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The Who: Denver, Colorado, February 12, 2013

Geoff Anderson By

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The Who
Pepsi Center
Denver, Colorado
February 12, 2013

The Who Pepsi Center, Denver, CO February 12, 2013

One of the greatest moments on record from the Classic Rock era is the stunning contrast between the first two songs on the Who's Quadrophenia (MCA, 1973). The first cut, "I Am the Sea" is dominated by sea sounds with some tinkling piano and a far-away horn here and there. Roger Daltrey introduces the album's four recurring themes at various intervals. The ocean sounds create a huge awe-inspiring soundscape. It's like standing on the beach with the infinite ocean stretching out in front and the infinite sky above. Nothing but space. Then Daltrey sings, "Can you see the real me, can ya? CAN YA?"

At that precise moment, "The Real Me" kicks in, instantly moving from vast sea and sky to an intimate studio surrounded by Keith Moon, John Entwistle and Pete Townsend, each about a foot and a half away, and they are rocking! Moon unleashes the power and fury of his drumming, which basically amounts to a perpetual solo. Entwistle is all over the neck of his bass and Townsend is cranking out power chords that were simply made for air guitar. If all this was coming out of a pretty good stereo, and that stereo happened to be, you know, turned up rather loud, it was nearly overwhelming. (And still is.)

Tuesday night at the Pepsi Center, the Who performed Quadrophenia in its entirety. And in order. In the large arena, it was a challenge to recreate the 180 degree change in ambience of those first two songs as one would hear on a home stereo, but it came close. The drumming, bass playing and power chords were all there. Broadcasting a distinct bass sound throughout a hockey stadium is notoriously difficult, but fortunately, the opening of "The Real Me" sounded good on the bottom end. That was partly because the instrumentation at that point was fairly spare, so the deep notes didn't get lost in the mix.

From there, the band worked its way through the rest of the double album. On vinyl, the music runs about 80 minutes. Tuesday night's version went for 90 minutes because the band stretched out on a few tunes. One of those extended parts was during "5:15," which featured a bass solo by the departed John Entwistle. The solo was recorded in his later years (judging from the grey hair) and was displayed on the giant and crisp video displays above the band. The sound was integrated into what the band was playing live on stage. Not long after that, the late Keith Moon appeared on the video screens and sang "Bell Boy," again fully integrated into what the band was performing on stage.

Quadrophenia was a rock opera which followed up on The Who's first rock opera, 1969's Tommy, only Quadrophenia is much better. The story line is about an alienated teenager experimenting with drugs, acting tough and getting into fights, getting kicked out of his parents' house and wondering why girls don't like him. He's worried he might have four personalities, hence the name Quadrophenia. (Four-channel stereo, known as "quadraphonic" was popular at the time and may have influenced the coining of the term "Quadrophenia.") The music is, at times, majestic with its soaring synthesizers and regal horns. Many other times, it's the Who at their hard-rocking best. The four main themes (one for each personality) pop up throughout the piece and a couple "overture" type tunes are included, giving a broad sweep to the entire production. Much of the music has the simmering anger of a surly teenager and Moon's drumming drives that point home effectively, and right between the eyes. The opera concludes on a more hopeful note with "Love Reign O'er Me."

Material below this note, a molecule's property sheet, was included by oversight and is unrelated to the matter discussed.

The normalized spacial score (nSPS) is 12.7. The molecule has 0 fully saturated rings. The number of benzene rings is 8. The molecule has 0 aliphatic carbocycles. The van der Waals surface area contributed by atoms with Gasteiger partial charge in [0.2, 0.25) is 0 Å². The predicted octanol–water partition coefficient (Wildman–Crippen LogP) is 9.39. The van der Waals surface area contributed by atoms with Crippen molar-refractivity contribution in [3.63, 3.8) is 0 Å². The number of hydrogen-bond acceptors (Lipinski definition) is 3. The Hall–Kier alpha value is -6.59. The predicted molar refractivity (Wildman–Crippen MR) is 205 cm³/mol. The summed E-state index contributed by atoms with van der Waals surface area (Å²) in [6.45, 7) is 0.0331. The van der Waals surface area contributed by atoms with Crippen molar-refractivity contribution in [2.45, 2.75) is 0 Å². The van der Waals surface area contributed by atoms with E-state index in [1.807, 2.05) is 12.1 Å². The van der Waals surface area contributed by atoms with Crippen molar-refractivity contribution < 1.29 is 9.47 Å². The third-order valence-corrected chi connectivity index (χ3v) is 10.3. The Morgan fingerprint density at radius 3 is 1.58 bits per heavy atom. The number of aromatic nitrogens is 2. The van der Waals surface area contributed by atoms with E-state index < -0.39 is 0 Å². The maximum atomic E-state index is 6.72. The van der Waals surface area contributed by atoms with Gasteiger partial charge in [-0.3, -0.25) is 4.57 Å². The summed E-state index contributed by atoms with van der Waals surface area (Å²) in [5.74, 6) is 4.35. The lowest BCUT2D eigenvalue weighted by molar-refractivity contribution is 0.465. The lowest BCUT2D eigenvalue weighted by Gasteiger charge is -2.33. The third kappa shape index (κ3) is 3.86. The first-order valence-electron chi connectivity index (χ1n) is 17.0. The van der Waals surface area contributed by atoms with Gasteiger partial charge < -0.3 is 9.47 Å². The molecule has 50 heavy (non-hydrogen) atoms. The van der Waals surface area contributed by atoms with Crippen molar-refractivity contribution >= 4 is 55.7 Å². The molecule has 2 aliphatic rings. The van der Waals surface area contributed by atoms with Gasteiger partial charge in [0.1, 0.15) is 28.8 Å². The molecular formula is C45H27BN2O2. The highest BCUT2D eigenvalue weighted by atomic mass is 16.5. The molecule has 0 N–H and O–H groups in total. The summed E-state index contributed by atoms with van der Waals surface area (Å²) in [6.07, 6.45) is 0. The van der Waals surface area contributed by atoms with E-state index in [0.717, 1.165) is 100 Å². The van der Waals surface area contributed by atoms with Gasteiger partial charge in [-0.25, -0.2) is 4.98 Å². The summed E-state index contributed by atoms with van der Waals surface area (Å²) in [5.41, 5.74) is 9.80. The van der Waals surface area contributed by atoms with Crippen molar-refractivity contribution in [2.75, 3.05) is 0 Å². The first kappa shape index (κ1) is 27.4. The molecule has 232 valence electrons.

Tuesday night, the band recreated it all. The Who has been depleted by death over the years. Keith Moon left the planet in 1978 and John Entwistle checked out in 2002. For the last several years, Moon's seat has been occupied by Zak Starkey, Ringo's boy. However, for Tuesday night's show, Starkey was replaced by Scott Davis. Townsend explained during a break that Starkey was down with tendonitis. Given the requirements of recreating Moon's drumming style, that's not surprising at all.

Davis was an extremely worthy substitute, pounding the drums incessantly for the entire two hours of the show. Entwistle's replacement has been, for some years now, Pino Palledino, who recreates Entwistle's style by standing completely still on stage yet constantly throwing down intricate bass lines. This is a rhythm section that is not and never have been mere time keepers. Pounding out the beat is, of course, part of their job, but the extent of the rhythmic and melodic counterpoint is far beyond almost every other rock band.

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